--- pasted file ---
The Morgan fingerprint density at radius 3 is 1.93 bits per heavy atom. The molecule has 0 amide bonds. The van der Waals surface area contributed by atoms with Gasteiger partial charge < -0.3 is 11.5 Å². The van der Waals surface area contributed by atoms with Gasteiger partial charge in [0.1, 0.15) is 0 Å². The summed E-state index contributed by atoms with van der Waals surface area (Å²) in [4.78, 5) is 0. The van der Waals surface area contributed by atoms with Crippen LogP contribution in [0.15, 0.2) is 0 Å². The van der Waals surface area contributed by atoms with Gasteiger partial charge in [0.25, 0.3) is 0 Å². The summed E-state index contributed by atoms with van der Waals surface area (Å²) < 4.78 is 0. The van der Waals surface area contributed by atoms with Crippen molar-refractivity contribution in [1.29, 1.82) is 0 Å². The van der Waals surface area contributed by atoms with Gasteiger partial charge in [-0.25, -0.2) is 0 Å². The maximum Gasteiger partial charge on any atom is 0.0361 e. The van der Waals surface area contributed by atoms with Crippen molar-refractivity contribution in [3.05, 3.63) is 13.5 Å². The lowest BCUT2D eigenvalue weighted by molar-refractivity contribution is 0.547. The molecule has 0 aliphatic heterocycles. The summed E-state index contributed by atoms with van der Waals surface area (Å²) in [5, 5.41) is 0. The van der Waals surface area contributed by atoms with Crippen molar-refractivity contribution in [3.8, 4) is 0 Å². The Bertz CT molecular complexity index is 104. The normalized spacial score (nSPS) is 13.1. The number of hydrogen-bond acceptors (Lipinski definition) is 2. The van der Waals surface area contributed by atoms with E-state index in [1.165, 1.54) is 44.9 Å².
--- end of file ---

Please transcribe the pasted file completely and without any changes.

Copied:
The Morgan fingerprint density at radius 3 is 1.93 bits per heavy atom. The molecule has 0 amide bonds. The van der Waals surface area contributed by atoms with Gasteiger partial charge < -0.3 is 11.5 Å². The van der Waals surface area contributed by atoms with Gasteiger partial charge in [0.1, 0.15) is 0 Å². The summed E-state index contributed by atoms with van der Waals surface area (Å²) in [4.78, 5) is 0. The van der Waals surface area contributed by atoms with Crippen LogP contribution in [0.15, 0.2) is 0 Å². The van der Waals surface area contributed by atoms with Gasteiger partial charge in [0.25, 0.3) is 0 Å². The summed E-state index contributed by atoms with van der Waals surface area (Å²) < 4.78 is 0. The van der Waals surface area contributed by atoms with Crippen molar-refractivity contribution in [1.29, 1.82) is 0 Å². The van der Waals surface area contributed by atoms with Gasteiger partial charge in [-0.25, -0.2) is 0 Å². The maximum Gasteiger partial charge on any atom is 0.0361 e. The van der Waals surface area contributed by atoms with Crippen molar-refractivity contribution in [3.05, 3.63) is 13.5 Å². The lowest BCUT2D eigenvalue weighted by molar-refractivity contribution is 0.547. The molecule has 0 aliphatic heterocycles. The summed E-state index contributed by atoms with van der Waals surface area (Å²) in [5, 5.41) is 0. The van der Waals surface area contributed by atoms with Crippen molar-refractivity contribution in [3.8, 4) is 0 Å². The Bertz CT molecular complexity index is 104. The normalized spacial score (nSPS) is 13.1. The number of hydrogen-bond acceptors (Lipinski definition) is 2. The van der Waals surface area contributed by atoms with E-state index in [1.165, 1.54) is 44.9 Å².